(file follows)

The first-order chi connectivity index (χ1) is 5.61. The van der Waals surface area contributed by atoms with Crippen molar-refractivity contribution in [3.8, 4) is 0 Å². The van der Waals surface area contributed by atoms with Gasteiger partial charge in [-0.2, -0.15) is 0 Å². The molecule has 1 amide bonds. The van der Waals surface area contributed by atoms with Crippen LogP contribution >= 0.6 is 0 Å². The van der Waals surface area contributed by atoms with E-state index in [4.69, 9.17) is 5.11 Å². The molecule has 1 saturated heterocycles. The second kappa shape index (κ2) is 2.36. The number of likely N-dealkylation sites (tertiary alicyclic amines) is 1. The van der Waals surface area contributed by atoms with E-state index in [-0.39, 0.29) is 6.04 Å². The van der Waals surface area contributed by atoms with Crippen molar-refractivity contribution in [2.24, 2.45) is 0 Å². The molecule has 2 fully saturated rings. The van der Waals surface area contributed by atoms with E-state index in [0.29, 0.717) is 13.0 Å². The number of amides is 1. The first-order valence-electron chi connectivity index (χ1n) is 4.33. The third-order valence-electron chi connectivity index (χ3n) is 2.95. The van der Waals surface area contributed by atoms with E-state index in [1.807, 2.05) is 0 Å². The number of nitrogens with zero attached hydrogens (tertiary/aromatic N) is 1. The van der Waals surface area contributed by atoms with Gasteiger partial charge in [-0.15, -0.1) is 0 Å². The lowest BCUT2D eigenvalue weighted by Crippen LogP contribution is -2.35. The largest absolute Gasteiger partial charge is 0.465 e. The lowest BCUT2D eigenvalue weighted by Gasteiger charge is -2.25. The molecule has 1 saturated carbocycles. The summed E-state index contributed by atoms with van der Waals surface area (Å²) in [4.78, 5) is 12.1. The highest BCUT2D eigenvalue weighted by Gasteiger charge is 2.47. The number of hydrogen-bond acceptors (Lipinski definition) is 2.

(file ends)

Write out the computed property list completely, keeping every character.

The first-order chi connectivity index (χ1) is 5.61. The van der Waals surface area contributed by atoms with Crippen molar-refractivity contribution in [3.8, 4) is 0 Å². The van der Waals surface area contributed by atoms with Gasteiger partial charge in [-0.2, -0.15) is 0 Å². The molecule has 1 amide bonds. The van der Waals surface area contributed by atoms with Crippen LogP contribution >= 0.6 is 0 Å². The van der Waals surface area contributed by atoms with E-state index in [4.69, 9.17) is 5.11 Å². The molecule has 1 saturated heterocycles. The second kappa shape index (κ2) is 2.36. The number of likely N-dealkylation sites (tertiary alicyclic amines) is 1. The van der Waals surface area contributed by atoms with E-state index in [-0.39, 0.29) is 6.04 Å². The van der Waals surface area contributed by atoms with Crippen molar-refractivity contribution in [2.24, 2.45) is 0 Å². The molecule has 2 fully saturated rings. The van der Waals surface area contributed by atoms with E-state index in [0.29, 0.717) is 13.0 Å². The number of amides is 1. The first-order valence-electron chi connectivity index (χ1n) is 4.33. The third-order valence-electron chi connectivity index (χ3n) is 2.95. The van der Waals surface area contributed by atoms with E-state index in [1.807, 2.05) is 0 Å². The number of nitrogens with zero attached hydrogens (tertiary/aromatic N) is 1. The van der Waals surface area contributed by atoms with Gasteiger partial charge in [-0.15, -0.1) is 0 Å². The lowest BCUT2D eigenvalue weighted by Crippen LogP contribution is -2.35. The largest absolute Gasteiger partial charge is 0.465 e. The lowest BCUT2D eigenvalue weighted by Gasteiger charge is -2.25. The molecule has 1 saturated carbocycles. The summed E-state index contributed by atoms with van der Waals surface area (Å²) in [4.78, 5) is 12.1. The highest BCUT2D eigenvalue weighted by Gasteiger charge is 2.47. The number of hydrogen-bond acceptors (Lipinski definition) is 2.